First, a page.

Sparks Is Not Crying in Their Latte
Simon says the band of the day is Sparks! Sparks just this year – 2023 - released their studio album The Girl Is Crying in Her Latte, a title absolutely drenched in coffeehouse post-COVID weltschmerz. Critics from Metacritic to Pitchfork have raved about how palatable and fresh Sparks has remained over the years. We got the title track from that video coming here with, well, typical arthouse cheekiness you’d expect from Sparks:
You might, hearing these guys out of the blue for the first time, mistake them for a Euro-dance band somewhere in Duran Duran’s neighborhood, or perhaps good New York highbrows hanging around the orbit of Mothersbaugh. If this is your first time encountering Sparks, please fasten your seatbelt and keep your legs and arms inside the vehicle until the song catalog comes to a complete stop.
The Same Sparks as “This Town Ain't Big Enough for Both of Us” (1974)
Yes, we mean that Sparks, and seriously we’re as surprised as you that more entities haven’t jumped on that name. “This Town Ain’t Big Enough for Both of Us” was Sparks’ earliest hit, albeit not in the US but charting all over Europe, most notably in the Netherlands, Switzerland and the UK. Note that Sparks, fronted exclusively by Mael brothers Russel and Ron since day one, are from Pacific Palisades, California.
Seeing as how I grew up in S. Cali. and local radio back in the 20th century used to mean “playing local bands favorably,” I was likely exposed to Sparks on the radio a bit more than your average listener. But at the same time, I was a kid, and like all kids in the ‘70s I hardly cultivated a taste for glam-disco. Fortunately Sparks is one of those groups who only travel from genre to genre like a panhandler’s wagon camp, pitching a tent in whatever genre’s the thing to do this decade. If you don't like their current album, you'll love their next one!
By the time they hit “The Number One Song in Heaven” (1979) they were charting on the UK Singles’ chart at an impressive #14, but this was 1979 and by that time heavy metal and punk were competing for mainstream America’s attention, whilst 10-year-old me would have responded to this song with rude finger-mouth-gagging noises. But don’t worry, the ‘80s were coming and Sparks would pull a Blondie, abandoning disco for New Wave.
The Same Sparks as “Eaten by the Monster of Love” (1982)
By now we should explain something about Sparks: They are called “the best British band from America,” because they were more influenced by early Who, Pink Floyd, Kinks, and the Move. Which also explains why a bunch of nerds at UCLA were so darned popular internationally while still remaining obscure at home. Except, I repeat again, in local southern California, where not only were they getting airplay for songs that never even charted, but were getting soundtrack work in Hollywood. “Eaten by the Monster of Love” is an impossibly genre-less earworm song that was screwed into your brain if you ever watched Valley Girl (1983) or Cabin Fever 2 (2009). In 1983, their song “Get Crazy” was even used in the movie of the same title, Get Crazy (1983). An otherwise forgettable teenage comedy, but still, they’d come a long way from roller-disco at Xanadu central.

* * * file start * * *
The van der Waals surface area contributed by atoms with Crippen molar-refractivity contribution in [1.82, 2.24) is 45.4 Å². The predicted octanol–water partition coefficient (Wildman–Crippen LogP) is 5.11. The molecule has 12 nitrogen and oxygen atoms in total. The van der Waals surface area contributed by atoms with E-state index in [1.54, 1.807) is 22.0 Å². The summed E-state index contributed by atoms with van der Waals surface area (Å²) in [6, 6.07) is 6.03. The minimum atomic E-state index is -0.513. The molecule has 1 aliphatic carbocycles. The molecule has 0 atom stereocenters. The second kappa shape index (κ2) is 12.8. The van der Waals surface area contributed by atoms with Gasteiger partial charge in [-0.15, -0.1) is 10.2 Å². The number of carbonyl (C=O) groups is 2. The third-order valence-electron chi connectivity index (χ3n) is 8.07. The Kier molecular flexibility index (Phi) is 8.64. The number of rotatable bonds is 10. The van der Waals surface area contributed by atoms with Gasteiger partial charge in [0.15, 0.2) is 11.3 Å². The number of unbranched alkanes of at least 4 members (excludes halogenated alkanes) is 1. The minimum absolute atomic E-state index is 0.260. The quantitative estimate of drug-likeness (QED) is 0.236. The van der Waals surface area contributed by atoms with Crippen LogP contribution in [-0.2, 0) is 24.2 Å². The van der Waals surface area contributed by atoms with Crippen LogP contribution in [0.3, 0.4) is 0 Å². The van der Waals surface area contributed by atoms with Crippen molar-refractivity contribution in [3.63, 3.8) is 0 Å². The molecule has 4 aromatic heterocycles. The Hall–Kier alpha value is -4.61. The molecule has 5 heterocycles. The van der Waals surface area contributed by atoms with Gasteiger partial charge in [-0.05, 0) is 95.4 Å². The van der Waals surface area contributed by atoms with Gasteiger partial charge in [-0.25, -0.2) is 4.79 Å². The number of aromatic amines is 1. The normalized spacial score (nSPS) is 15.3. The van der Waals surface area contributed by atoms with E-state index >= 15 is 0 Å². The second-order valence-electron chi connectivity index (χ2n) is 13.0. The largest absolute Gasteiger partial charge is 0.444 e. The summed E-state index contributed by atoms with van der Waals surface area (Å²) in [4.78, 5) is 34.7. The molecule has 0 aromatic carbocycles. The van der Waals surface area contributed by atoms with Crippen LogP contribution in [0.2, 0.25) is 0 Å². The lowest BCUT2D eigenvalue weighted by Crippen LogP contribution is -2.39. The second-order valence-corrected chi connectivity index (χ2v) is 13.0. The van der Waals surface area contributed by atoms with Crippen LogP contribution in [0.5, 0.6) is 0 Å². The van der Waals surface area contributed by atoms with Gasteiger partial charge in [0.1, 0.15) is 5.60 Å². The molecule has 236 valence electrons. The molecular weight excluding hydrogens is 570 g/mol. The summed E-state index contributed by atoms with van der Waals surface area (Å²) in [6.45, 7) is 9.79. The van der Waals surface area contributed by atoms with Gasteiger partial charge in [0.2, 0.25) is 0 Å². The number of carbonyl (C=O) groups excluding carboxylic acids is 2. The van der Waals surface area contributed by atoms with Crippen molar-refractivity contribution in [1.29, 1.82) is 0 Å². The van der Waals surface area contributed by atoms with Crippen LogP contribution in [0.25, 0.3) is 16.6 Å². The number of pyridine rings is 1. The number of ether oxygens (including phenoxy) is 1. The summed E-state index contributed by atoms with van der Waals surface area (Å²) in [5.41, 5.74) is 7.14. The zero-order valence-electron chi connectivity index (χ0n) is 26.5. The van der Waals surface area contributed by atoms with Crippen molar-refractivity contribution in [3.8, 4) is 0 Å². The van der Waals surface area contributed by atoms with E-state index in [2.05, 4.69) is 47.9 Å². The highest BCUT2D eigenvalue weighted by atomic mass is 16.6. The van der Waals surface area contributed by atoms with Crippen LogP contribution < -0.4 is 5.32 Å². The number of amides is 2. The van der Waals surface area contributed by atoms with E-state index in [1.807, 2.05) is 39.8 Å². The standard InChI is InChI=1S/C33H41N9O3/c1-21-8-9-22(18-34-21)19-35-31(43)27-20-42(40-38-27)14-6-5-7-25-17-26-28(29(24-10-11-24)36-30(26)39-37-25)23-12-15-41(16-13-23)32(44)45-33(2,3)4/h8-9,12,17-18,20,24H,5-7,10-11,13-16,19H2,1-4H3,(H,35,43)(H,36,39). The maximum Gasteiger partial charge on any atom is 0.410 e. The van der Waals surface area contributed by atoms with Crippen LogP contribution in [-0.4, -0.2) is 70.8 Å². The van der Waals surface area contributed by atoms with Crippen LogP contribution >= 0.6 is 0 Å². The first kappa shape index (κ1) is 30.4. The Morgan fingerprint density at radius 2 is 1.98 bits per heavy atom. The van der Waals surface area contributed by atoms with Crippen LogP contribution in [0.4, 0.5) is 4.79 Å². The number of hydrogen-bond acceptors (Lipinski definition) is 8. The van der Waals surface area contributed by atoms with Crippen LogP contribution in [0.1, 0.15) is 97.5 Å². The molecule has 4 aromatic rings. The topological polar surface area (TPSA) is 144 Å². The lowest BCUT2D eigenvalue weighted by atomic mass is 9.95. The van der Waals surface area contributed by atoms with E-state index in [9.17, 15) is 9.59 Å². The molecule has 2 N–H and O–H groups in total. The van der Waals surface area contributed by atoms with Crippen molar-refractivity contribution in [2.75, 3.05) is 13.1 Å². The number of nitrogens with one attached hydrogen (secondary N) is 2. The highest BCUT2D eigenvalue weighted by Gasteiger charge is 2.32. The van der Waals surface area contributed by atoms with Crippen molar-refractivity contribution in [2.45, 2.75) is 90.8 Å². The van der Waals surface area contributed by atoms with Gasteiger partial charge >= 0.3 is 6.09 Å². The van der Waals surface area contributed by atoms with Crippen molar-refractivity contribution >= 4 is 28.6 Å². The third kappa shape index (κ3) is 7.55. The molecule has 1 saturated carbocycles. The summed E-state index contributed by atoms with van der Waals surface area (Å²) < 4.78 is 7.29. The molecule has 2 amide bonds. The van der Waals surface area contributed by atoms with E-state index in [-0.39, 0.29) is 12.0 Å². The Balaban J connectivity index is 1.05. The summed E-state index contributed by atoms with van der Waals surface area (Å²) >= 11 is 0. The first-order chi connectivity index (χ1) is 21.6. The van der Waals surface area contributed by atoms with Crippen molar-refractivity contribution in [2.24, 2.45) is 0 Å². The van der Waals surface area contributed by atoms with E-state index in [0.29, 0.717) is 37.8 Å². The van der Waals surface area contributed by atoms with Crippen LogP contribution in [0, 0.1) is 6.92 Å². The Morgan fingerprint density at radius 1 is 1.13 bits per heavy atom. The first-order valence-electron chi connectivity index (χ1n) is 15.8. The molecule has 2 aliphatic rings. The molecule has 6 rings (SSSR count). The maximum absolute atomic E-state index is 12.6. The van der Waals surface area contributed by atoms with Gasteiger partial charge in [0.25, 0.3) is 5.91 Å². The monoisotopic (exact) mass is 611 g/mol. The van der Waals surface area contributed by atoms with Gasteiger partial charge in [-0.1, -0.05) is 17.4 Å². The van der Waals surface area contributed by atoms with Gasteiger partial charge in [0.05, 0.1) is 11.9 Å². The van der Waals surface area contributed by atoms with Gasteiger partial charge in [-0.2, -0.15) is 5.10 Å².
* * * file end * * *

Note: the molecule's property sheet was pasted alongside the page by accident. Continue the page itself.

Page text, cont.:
Pegged their genre yet? The ‘80s New Wave contained an element of throwback nostalgia for the ‘60s, especially for intentionally-retro acts like B-52s. “Monster of Love” sounds like a ‘60s song updated. Then you come all the way around to “Mickey Mouse,” off the same album in 1982:
...and now, no mistake, that has to be an attempt to out-Oingo-Boingo Danny Elfman, doesn’t it?
Do you suppose Sparks would have been done throwing curve balls by this point and settled into a nice ‘80s pop band? Oh no, time and Sparks marched on…
The Same Sparks as “Existential Threat” (2020)
My God, Sparks, what did the 2020s do to you? Yeah, kinda darker than their care-free days of posing as bride and groom on their album covers back in the ‘80s. This is a collaboration with the legendary animator Cyriak, pulling all the stops out on his unhinged visuals as always.
Of course, I have skipped over a huge chunk of Sparks’ story. They continued charting healthily into the 1990s, not only in the UK but here and there in the US too. They’ve continued soundtrack work in film and TV, peppering each decade with a few albums. Keep exploring Sparks, there’s surprises in store yet! You may now exit the singles catalog - why not visit the Sparks funhouse? (warning: YouTube iceberg videos are notoriously bollocks, but hugely entertaining anyway)
Anyway, as Porky Pig says, th-that’s all folks! But seriously, don’t cry in your latte. That waters it down. In fact, why don’t you just stick to espresso like us real coffee drinkers, what are you even doing?